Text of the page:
A European mystery-thriller in the post-Psycho world, 1962’s disturbing yet engrossing OPHELIA, appropriately helmed by the man dubbed the French Hitchcock, Claude Chabrol, arrives on home video via a splendid Blu-Ray transfer, from the film d’amour crew at Olive Films (in conjunction with Gaumont).
The story, extremely creepy and so very New Wave, begins at a funeral. All are suitably somber, particularly the twentysomething son of the deceased. The next scene shows the mourners exiting, ready to party, save the aforementioned young man – now more distraught than ever.
Ivan, the monsieur in question, is heir to the considerable fortune of the Lesurf manufacturing family, who reside in a small village outside of Paris. His father, the deceased, was strict, cruel and a brutal employer. Ivan is no different, hated and ridiculed by the villagers, most of who work for the Lesurf family and are in the process of organizing a mass strike.
But pampered Ivan will have none of it; he will deal with his inferiors later (yeah, he’s also a bit of a Nazi); right now, his attention rests upon two other matters. The first is his beautiful but icy mother Claudia (magnificently played by Alida Valli, who, from what I heard, didn’t have to stretch to step into her character’s sub-zero shoes). She’s about to marry her longtime lover, Adrien (Claude Cerval) – who just happens to be the deceased’s sibling! Oh, brother! And, BTW, (big surprise) mommy and step-daddy are scumbag employers, too.
It doesn’t take long for Ivan to set his sociopathic brain into weaving a scenario about how his mother and uncle killed his father (“There are limits to what the human mind can bear!” he reasons). Ivan is going to fix that. But how?
FYI, I didn’t forget that I mentioned two items on Ivan’s mind. The other is his lust for village goddess Lucy, the naturally stunning daughter of Andre Legrange, a loyal (aka toadying) Lesurf worker. Widowed father Andre (Robert Brunier), extremely possessive of Lucy, despises Ivan as much as he worships the boy’s family. He also doesn’t get his sensitive, fragile child; he objectifies her to the point where he believes that men are only interested in his daughter for her physical attributes, that she has nothing to offer other than being a someone’s spectacular whore.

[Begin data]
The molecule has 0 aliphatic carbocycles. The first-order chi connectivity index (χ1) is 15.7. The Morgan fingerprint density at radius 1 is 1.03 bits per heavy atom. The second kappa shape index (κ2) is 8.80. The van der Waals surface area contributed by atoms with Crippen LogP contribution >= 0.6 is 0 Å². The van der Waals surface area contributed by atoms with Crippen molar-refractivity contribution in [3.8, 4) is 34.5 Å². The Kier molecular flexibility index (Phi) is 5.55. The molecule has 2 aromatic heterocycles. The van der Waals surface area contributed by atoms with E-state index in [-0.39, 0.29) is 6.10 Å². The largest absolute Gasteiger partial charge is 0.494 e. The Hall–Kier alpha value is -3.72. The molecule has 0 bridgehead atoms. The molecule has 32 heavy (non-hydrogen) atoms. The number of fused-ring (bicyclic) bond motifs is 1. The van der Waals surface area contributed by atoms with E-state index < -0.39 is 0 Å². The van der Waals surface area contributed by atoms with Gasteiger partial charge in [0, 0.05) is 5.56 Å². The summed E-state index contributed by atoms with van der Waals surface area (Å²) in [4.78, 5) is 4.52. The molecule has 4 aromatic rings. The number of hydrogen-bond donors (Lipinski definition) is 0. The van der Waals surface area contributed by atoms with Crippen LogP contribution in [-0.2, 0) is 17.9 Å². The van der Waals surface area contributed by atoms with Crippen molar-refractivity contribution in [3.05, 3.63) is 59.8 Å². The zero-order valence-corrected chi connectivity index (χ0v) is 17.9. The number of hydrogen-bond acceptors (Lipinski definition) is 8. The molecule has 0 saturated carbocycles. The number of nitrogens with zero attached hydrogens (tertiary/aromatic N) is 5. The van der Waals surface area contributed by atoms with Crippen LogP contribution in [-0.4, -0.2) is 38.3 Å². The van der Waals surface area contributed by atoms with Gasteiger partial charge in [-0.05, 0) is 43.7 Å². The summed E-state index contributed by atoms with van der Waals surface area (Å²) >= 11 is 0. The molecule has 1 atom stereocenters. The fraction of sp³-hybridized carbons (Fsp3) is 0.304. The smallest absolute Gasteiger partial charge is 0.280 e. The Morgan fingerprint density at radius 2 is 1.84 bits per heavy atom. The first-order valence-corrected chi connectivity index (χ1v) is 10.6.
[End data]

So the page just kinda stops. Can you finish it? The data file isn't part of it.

It’s that kind of berg.
Things take a drastic turn when the local cinema offers up a revival of Olivier’s Hamlet – luring the peasants in by promoting it as a sword-and-sandal epic with lots of action. Ivan is obsessed by the film, and decides to focus his powers and wealth to make his own movie version of the Shakespeare play, using his few friends as actors, and a lusty barmaid (Liliane David) as the female lead. Off-camera, Ivan now refers to the other woman in his world, wild child Lucy, as Ophelia (much to her chagrin).
The movie becomes the talk of the small…hamlet, and not in a good way. The whispered rumors become more pronounced. And several deaths follow, climaxed by Ivan’s finally unmasking his family’s dark secret. Except it’s not the one he was expecting.
OPHELIA is a moody, sinister chilling piece from Chabrol, one of the director’s best. Using some of his trademark techniques, with sidebars on epicurean dining (Chabrol, aside from being a master of cinema and Cahier critic, was also a renowned gourmet), le francais Hitchcock weaves a demented tale of desire, forbidden fruit, greed and sadistic revenge. The cast is aces, with Andre Joceylyn excelling as Ivan (a man whose mother love/hate issues often mirror those of Bruno Anthony’s in Strangers on a Train and, natch, Norman Bates). Valli, the ice queen, is as resplendent as she is unnerving while Cerval as the adulterous uncle is shameful, but unusually liberal when it comes to dealing with his new step-son. Brunier is repellent as the awful parent Andre, and, last but certainly not least, Juliette Mayniel is absolutely haunting as the misunderstood/unwilling “Ophelia.”
The movie, like many of Chabrol’s works was written by the director and Paul Gagauff (in collaboration with Martial Matthieu). OPHELIA’s omnipresent weirdness is reflective of Gagauff’s participation, infusing the writer’s own deranged mental state into the pic’s most crazed characters (suffice to say, he did not end up dying peacefully).
OPHELIA was superbly shot in startling black-and-white by the brilliant cinematographer Jean Rabier. The jaw-dropping use of rural locations create a mythical fog-bound forest that is simultaneously fetching and foreboding (it frequently resembles an alien landscape like something out of 1930s sci-fi magazine cover). A wonderful score by Pierre Jansen completes the package.
I first saw OPHELIA over thirty years ago during a fondly recalled Chabrol day with my bestie Ric Menello. It was at Lincoln Center – a 35MM print sans subtitles. Prior to that, we had spent the morning and early afternoon at MoMA for a Chabrol double bill of Masques and a pre-release screening of his upcoming flick, the fantastic Story of Women. What a day!
I mention this to underline how terrific it is to become reacquainted with this gem, and one couldn’t wish for a better rendition than this new Olive Films Blu-Ray. The visuals in widescreen 1080p are striking, and the excellent translation (via the newly-minted English subtitles) make this platter a must-have (the original trailer is also included, but without subtitles).
OPHELIA. Black and white. Widescreen [1.66:1; 1080p High Definition]; 2.0 DTS-HD MA. Olive Films/Gaumont. CAT # OF1337. SRP: $29.95.